Medical schemes are financially safe and able to cover member claims, says Elsabé Conradie, head of stakeholder relations at the Council of Medical Schemes (CMS). Her comments come after the worse-than-expected release of recent industry results.
Registered medical schemes incurred a net healthcare deficit (before taking investment and other income into account) of R4.3 billion by the end of September 2016, a quarterly report from CMS shows.
When investment and other income are included, the deficit is reduced to R746.0 million, but is still way off the budgeted surplus of R352.3 million. It in fact represents an actual to budget variance of 311.8%.
It took some time for members to digest these results, which were released in February. For those who are not actively following the highs and lows of the industry, it seems as if medical schemes are on the point of hitting rock bottom.
However, things are not so dire. Marcel du Toit, chief executive of Optivest Health Solutions, says although the deficit was higher than expected, schemes countered this with adjusted benefits and a higher than usual increase in contribution levels for 2017 (for open schemes the average increase was 12.1%).
“Furthermore, the average solvency level was 29.7% at the end of September, which is still above the required level of 25%,” he says.
Seven schemes didn’t meet the required 25%, but Conradie says the CMS meets regularly with those Boards of Trustees for review to ensure they have business plans in place to promote growth and sustainability. “We monitor them very closely.”
The solvency ratio is determined by a scheme’s membership growth, claims and healthcare expenses and investment income. Fast-growing schemes may have difficulty meeting the required level and sitting below the expected ratio doesn’t necessarily mean the scheme is having financial difficulties.
Conradie says members should also keep in mind that solvency levels often fluctuate according to claim cycles. “Schemes are often only periodically below the required level in line with their claims cycle.”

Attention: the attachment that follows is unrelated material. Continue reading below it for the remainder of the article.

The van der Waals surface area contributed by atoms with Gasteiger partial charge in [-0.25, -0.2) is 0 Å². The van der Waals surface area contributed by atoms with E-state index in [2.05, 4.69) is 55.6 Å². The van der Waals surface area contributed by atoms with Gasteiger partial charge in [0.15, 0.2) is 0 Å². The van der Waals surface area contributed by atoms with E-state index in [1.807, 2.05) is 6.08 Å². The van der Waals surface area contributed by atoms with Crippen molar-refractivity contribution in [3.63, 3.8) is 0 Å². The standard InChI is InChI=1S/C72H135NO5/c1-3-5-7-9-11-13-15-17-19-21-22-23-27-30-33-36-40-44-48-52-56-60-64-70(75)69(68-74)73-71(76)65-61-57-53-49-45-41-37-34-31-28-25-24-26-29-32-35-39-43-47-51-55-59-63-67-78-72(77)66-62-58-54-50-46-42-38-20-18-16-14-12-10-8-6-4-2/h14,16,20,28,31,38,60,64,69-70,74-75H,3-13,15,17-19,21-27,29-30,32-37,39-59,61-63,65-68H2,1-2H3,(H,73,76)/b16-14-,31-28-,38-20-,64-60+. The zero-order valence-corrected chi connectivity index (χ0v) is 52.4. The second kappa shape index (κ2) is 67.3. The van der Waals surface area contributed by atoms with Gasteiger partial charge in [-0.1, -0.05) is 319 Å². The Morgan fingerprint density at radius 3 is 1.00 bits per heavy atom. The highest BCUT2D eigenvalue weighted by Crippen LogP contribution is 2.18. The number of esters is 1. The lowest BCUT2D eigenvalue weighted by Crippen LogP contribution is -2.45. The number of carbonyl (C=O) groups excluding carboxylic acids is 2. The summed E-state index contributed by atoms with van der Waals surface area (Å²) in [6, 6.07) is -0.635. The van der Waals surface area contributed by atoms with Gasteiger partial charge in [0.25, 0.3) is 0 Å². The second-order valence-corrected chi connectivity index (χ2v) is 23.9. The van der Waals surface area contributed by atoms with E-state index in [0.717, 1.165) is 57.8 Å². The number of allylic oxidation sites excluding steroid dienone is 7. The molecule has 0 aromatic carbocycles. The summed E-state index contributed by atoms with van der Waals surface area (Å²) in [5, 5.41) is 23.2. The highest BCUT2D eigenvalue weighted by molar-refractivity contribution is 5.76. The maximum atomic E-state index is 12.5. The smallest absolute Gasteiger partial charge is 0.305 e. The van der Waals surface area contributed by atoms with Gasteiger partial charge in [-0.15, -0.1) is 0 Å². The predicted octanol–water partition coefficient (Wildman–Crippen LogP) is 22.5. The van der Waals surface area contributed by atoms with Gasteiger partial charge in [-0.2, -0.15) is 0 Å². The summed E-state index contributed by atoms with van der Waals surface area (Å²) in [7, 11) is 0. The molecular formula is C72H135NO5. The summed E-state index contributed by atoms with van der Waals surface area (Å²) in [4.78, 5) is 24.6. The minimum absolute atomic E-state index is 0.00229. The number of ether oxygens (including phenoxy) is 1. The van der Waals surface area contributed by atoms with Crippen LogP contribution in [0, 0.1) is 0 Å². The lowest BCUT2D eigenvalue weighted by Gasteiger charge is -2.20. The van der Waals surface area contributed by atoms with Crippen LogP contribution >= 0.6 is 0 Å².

The most sustainable
Alexander Forbes Health developed a Medical Schemes Sustainability Index to measure the financial sustainability of a medical scheme. The latest index shows Polmed, Samwumed, LA Health, Discovery Health Medical Scheme (DHMS) and Sasolmed as the most sustainable in the industry.
The index takes into account the scheme’s’ size, membership growth, the change in age of beneficiaries over time, the annual operating result per beneficiary, the change in accumulated funds per beneficiary, the scheme’s actual solvency relative to the statutory requirement, as well as the scheme’s solvency trend.
Using a base year of 2006, these factors are considered for each of the years from 2007 to 2015 with the final index score reflecting the cumulative impact over this period.
Bankmed, Fedhealth, Medihelp, Sizwe and Medshield are the rest of the top ten open and restricted schemes on the Alexander Forbes Health Sustainability Index: 2014 and 2015.
The medical schemes are ranked from highest to lowest to give an indication of their relative sustainability.
Source: Alexander Forbes Health Diagnosis 2016/2017
The financial strength of a scheme can also be measured by its claims paying ability, which is rated by an independent credit rating agency, such as Global Credit Ratings (GCR).
Not all schemes are rated, but the GCR ratings for some of the larger schemes are:
- DHMS AA+(ZA) Stable
- Momentum AA (ZA) Stable
- Medihelp AA-(ZA) Stable
- Medshield, AA-(ZA) Stable
- Fedhealth AA-(ZA) Stable
- Bankmed AA+(ZA) Stable
- Transmed BB+(ZA) Stable
- Siswe A+(ZA) Stable
More mergers expected
Over the past decade there has been a significant increase in the number of amalgamations between schemes, with stronger ones swallowing the small. The number of registered medical schemes decreased from 122 in 2007 to 83 in 2015, according to the CMS Annual Reports.
“The most recent example is Liberty Health which, struggling to build a younger membership profile and maintain reserves, amalgamated with Bonitas,” says Du Toit.
He expects the amalgamation trend to continue, but says that members should not be adverse to becoming part of a larger scheme.
“The critical mass of larger schemes protects them financially. Medical schemes work on the concept of cross subsidisation, older members with higher claim ratios are subsidized by the younger and healthier members. The larger the membership, the larger the risk pool of the fund.”
Du Toit says smaller schemes who struggle to build a younger membership base are not viable over the long term.
“They can only increase premiums and carry the cost of their ageing membership profile up to a point. When their reserves stay under pressure, members should ask for an amalgamation with a stronger and larger scheme,” he says.
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